[e2e] intelligent network design

Ted Faber faber at ISI.EDU
Thu Dec 1 09:42:20 PST 2005

On Thu, Dec 01, 2005 at 04:13:35PM +0000, Jon Crowcroft wrote:
> if you want to send a packet to my computer, or you want to an e-mail
> to my mail box, first of all you must send an xmas present to be held
> in escrow for later
> when i hear that the xmas present is safe somewhere in the north pole,
> then you will get notification of an address you can reach me at.
> If I then get a messaage that is interesting, useful or entertaining,
> the present will remain in escrow. If I (where I=anyrecipient)
> deem the message to be dangerous, boring, or dull, then I will inform
> santa to deliver the present to a needy person (of santa's choosing).

I'm assuming that by "a needy person" you mean "the recepient."  It's
kind of a morally sticky position to put a receipent in for their
entertainment to literally be blocking charity from reaching needy
people.  (It might encourage more people to adopt my nephew's position
that "everything is boring but PlayStation."   Being charitable with
other's money is pretty easy.) It's an interesting idea, but incentives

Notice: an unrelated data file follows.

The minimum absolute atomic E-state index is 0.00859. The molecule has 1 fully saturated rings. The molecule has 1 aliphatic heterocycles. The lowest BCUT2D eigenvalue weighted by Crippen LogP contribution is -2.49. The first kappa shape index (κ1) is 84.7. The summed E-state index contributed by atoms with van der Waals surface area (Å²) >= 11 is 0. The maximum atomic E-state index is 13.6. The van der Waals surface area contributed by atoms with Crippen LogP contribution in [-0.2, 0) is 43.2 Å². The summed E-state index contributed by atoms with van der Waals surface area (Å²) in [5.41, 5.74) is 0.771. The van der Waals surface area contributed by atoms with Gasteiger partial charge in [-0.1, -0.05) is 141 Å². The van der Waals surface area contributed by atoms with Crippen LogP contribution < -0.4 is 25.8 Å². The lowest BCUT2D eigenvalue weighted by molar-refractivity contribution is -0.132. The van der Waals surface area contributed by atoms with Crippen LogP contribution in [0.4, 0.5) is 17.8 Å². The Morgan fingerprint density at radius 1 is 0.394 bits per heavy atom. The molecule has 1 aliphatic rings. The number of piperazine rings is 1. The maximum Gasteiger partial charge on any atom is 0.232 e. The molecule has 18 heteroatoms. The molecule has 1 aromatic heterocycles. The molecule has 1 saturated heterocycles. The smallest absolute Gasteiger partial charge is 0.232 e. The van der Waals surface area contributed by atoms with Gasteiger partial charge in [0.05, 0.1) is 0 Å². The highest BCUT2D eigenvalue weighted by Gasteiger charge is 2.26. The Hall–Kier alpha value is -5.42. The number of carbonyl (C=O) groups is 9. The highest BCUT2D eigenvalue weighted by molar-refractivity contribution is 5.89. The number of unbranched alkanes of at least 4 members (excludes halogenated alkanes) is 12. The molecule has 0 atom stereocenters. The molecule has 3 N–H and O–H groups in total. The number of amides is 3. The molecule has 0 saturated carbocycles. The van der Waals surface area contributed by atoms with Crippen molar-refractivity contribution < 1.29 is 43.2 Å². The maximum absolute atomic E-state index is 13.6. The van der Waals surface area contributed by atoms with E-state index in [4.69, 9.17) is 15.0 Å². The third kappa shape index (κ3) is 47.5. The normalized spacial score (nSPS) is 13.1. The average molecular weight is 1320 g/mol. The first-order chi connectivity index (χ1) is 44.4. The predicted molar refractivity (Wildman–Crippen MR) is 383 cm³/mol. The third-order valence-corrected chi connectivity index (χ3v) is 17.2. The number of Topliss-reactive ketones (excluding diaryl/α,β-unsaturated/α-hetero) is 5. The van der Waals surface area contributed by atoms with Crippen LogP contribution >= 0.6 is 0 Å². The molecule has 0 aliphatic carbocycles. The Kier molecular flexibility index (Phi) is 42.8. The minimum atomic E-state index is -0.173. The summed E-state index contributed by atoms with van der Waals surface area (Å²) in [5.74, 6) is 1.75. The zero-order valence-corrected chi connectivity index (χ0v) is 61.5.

are easier to grok when they're direct.

(A more facetious response might have included the complexities of
people who don't celebrate Christmas, have a religious or moral problem
with charity, etc.  Fortunately, this is a completely serious message.)

The first place I heard of this idea (using the simpler, direct
incentives) was in Heinlein's _The Cat Who Walks Through Walls_, though
there may be earlier references.  In _Cat_ ringing the main character's
doorbell requires a $20 deposit for which the ringer gets a minute of
time.  The $20 is (obviously) refundable at the owner's discretion.
It's the difference between "sender pays" and "sender pays *me*."

As far as shipping AIDS drugs out, especially today, I'm in favor.

Ted Faber
http://www.isi.edu/~faber           PGP: http://www.isi.edu/~faber/pubkeys.asc
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